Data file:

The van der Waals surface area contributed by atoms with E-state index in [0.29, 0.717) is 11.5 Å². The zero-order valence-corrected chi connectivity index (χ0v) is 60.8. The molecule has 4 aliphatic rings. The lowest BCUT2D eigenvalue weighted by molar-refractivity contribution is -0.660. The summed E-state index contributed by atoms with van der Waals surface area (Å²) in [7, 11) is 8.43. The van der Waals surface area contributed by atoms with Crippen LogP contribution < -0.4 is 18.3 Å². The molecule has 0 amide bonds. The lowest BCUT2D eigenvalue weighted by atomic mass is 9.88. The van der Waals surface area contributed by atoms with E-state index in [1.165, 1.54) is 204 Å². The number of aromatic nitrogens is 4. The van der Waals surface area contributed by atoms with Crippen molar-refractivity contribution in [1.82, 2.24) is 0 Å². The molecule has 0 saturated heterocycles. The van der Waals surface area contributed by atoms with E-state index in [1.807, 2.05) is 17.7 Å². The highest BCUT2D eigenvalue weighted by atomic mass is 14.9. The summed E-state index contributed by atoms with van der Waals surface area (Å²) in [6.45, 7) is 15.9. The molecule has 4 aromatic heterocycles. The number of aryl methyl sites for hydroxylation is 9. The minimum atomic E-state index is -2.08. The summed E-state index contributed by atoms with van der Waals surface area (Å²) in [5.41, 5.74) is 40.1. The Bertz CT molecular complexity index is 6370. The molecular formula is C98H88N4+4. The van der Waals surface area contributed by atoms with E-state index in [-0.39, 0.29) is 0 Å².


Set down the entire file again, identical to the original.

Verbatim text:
The van der Waals surface area contributed by atoms with E-state index in [0.29, 0.717) is 11.5 Å². The zero-order valence-corrected chi connectivity index (χ0v) is 60.8. The molecule has 4 aliphatic rings. The lowest BCUT2D eigenvalue weighted by molar-refractivity contribution is -0.660. The summed E-state index contributed by atoms with van der Waals surface area (Å²) in [7, 11) is 8.43. The van der Waals surface area contributed by atoms with Crippen LogP contribution < -0.4 is 18.3 Å². The molecule has 0 amide bonds. The lowest BCUT2D eigenvalue weighted by atomic mass is 9.88. The van der Waals surface area contributed by atoms with E-state index in [1.165, 1.54) is 204 Å². The number of aromatic nitrogens is 4. The van der Waals surface area contributed by atoms with Crippen molar-refractivity contribution in [1.82, 2.24) is 0 Å². The molecule has 0 saturated heterocycles. The van der Waals surface area contributed by atoms with E-state index in [1.807, 2.05) is 17.7 Å². The highest BCUT2D eigenvalue weighted by atomic mass is 14.9. The summed E-state index contributed by atoms with van der Waals surface area (Å²) in [6.45, 7) is 15.9. The molecule has 4 aromatic heterocycles. The number of aryl methyl sites for hydroxylation is 9. The minimum atomic E-state index is -2.08. The summed E-state index contributed by atoms with van der Waals surface area (Å²) in [5.41, 5.74) is 40.1. The Bertz CT molecular complexity index is 6370. The molecular formula is C98H88N4+4. The van der Waals surface area contributed by atoms with E-state index in [-0.39, 0.29) is 0 Å².